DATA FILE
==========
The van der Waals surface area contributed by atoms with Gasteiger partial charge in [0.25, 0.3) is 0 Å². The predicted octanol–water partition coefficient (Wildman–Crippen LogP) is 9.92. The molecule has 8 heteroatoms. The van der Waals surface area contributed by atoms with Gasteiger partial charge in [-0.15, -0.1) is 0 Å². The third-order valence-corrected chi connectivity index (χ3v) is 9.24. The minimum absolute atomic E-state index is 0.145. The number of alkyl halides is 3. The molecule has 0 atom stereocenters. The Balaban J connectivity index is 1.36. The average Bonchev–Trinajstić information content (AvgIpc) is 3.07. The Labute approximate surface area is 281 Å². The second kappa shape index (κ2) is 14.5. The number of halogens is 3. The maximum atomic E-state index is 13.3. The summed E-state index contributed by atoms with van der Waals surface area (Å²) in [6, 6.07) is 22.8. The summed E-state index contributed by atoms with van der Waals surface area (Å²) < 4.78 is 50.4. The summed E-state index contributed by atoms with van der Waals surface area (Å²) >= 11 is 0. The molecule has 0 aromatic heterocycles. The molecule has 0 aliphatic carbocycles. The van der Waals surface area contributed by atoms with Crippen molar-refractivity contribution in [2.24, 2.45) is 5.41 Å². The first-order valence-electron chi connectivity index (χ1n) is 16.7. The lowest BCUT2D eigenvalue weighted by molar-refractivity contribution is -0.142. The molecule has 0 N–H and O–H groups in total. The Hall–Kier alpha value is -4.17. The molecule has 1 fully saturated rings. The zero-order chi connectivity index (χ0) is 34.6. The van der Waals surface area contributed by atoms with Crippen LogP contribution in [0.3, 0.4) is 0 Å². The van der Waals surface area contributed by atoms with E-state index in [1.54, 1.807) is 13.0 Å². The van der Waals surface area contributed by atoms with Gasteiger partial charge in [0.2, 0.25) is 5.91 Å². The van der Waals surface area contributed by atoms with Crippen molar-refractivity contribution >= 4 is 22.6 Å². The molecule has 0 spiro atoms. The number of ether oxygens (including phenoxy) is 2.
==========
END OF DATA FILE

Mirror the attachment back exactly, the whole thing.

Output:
The van der Waals surface area contributed by atoms with Gasteiger partial charge in [0.25, 0.3) is 0 Å². The predicted octanol–water partition coefficient (Wildman–Crippen LogP) is 9.92. The molecule has 8 heteroatoms. The van der Waals surface area contributed by atoms with Gasteiger partial charge in [-0.15, -0.1) is 0 Å². The third-order valence-corrected chi connectivity index (χ3v) is 9.24. The minimum absolute atomic E-state index is 0.145. The number of alkyl halides is 3. The molecule has 0 atom stereocenters. The Balaban J connectivity index is 1.36. The average Bonchev–Trinajstić information content (AvgIpc) is 3.07. The Labute approximate surface area is 281 Å². The second kappa shape index (κ2) is 14.5. The number of halogens is 3. The maximum atomic E-state index is 13.3. The summed E-state index contributed by atoms with van der Waals surface area (Å²) in [6, 6.07) is 22.8. The summed E-state index contributed by atoms with van der Waals surface area (Å²) < 4.78 is 50.4. The summed E-state index contributed by atoms with van der Waals surface area (Å²) >= 11 is 0. The molecule has 0 aromatic heterocycles. The molecule has 0 aliphatic carbocycles. The van der Waals surface area contributed by atoms with Crippen molar-refractivity contribution in [2.24, 2.45) is 5.41 Å². The first-order valence-electron chi connectivity index (χ1n) is 16.7. The lowest BCUT2D eigenvalue weighted by molar-refractivity contribution is -0.142. The molecule has 0 N–H and O–H groups in total. The Hall–Kier alpha value is -4.17. The molecule has 1 fully saturated rings. The zero-order chi connectivity index (χ0) is 34.6. The van der Waals surface area contributed by atoms with Crippen LogP contribution in [0.3, 0.4) is 0 Å². The van der Waals surface area contributed by atoms with E-state index in [1.54, 1.807) is 13.0 Å². The van der Waals surface area contributed by atoms with Gasteiger partial charge in [0.2, 0.25) is 5.91 Å². The van der Waals surface area contributed by atoms with Crippen molar-refractivity contribution >= 4 is 22.6 Å². The molecule has 0 spiro atoms. The number of ether oxygens (including phenoxy) is 2.